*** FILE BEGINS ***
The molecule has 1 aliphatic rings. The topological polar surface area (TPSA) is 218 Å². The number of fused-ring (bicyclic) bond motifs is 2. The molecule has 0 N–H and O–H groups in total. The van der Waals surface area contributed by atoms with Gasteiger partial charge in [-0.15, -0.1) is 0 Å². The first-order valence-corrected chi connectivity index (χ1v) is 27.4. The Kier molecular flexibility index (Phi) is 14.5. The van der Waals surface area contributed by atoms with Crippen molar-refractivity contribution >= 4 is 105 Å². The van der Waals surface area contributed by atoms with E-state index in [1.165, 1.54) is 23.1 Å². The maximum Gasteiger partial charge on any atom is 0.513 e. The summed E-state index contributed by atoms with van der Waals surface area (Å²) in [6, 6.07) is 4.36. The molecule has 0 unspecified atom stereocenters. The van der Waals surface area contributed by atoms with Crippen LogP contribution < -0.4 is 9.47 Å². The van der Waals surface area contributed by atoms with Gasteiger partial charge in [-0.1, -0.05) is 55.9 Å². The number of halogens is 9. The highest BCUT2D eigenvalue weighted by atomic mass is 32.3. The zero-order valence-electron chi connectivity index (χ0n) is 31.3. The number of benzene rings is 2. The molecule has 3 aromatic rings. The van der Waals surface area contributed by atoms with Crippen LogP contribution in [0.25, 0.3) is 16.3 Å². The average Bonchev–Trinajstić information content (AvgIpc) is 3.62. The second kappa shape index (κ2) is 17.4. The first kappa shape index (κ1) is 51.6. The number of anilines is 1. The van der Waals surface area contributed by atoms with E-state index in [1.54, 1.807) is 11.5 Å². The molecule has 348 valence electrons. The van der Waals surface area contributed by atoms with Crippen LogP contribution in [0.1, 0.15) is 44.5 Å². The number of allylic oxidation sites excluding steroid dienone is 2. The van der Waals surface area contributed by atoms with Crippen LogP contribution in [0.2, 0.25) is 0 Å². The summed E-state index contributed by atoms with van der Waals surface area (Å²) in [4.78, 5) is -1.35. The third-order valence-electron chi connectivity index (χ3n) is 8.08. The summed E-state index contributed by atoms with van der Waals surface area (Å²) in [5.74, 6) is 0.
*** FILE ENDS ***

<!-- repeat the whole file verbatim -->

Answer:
The molecule has 1 aliphatic rings. The topological polar surface area (TPSA) is 218 Å². The number of fused-ring (bicyclic) bond motifs is 2. The molecule has 0 N–H and O–H groups in total. The van der Waals surface area contributed by atoms with Gasteiger partial charge in [-0.15, -0.1) is 0 Å². The first-order valence-corrected chi connectivity index (χ1v) is 27.4. The Kier molecular flexibility index (Phi) is 14.5. The van der Waals surface area contributed by atoms with Crippen molar-refractivity contribution >= 4 is 105 Å². The van der Waals surface area contributed by atoms with E-state index in [1.165, 1.54) is 23.1 Å². The maximum Gasteiger partial charge on any atom is 0.513 e. The summed E-state index contributed by atoms with van der Waals surface area (Å²) in [6, 6.07) is 4.36. The molecule has 0 unspecified atom stereocenters. The van der Waals surface area contributed by atoms with Crippen LogP contribution < -0.4 is 9.47 Å². The van der Waals surface area contributed by atoms with Gasteiger partial charge in [-0.1, -0.05) is 55.9 Å². The number of halogens is 9. The highest BCUT2D eigenvalue weighted by atomic mass is 32.3. The zero-order valence-electron chi connectivity index (χ0n) is 31.3. The number of benzene rings is 2. The molecule has 3 aromatic rings. The van der Waals surface area contributed by atoms with Crippen LogP contribution in [0.25, 0.3) is 16.3 Å². The average Bonchev–Trinajstić information content (AvgIpc) is 3.62. The second kappa shape index (κ2) is 17.4. The first kappa shape index (κ1) is 51.6. The number of anilines is 1. The van der Waals surface area contributed by atoms with E-state index in [1.54, 1.807) is 11.5 Å². The molecule has 348 valence electrons. The van der Waals surface area contributed by atoms with Crippen LogP contribution in [0.1, 0.15) is 44.5 Å². The number of allylic oxidation sites excluding steroid dienone is 2. The van der Waals surface area contributed by atoms with Crippen LogP contribution in [0.2, 0.25) is 0 Å². The summed E-state index contributed by atoms with van der Waals surface area (Å²) in [4.78, 5) is -1.35. The third-order valence-electron chi connectivity index (χ3n) is 8.08. The summed E-state index contributed by atoms with van der Waals surface area (Å²) in [5.74, 6) is 0.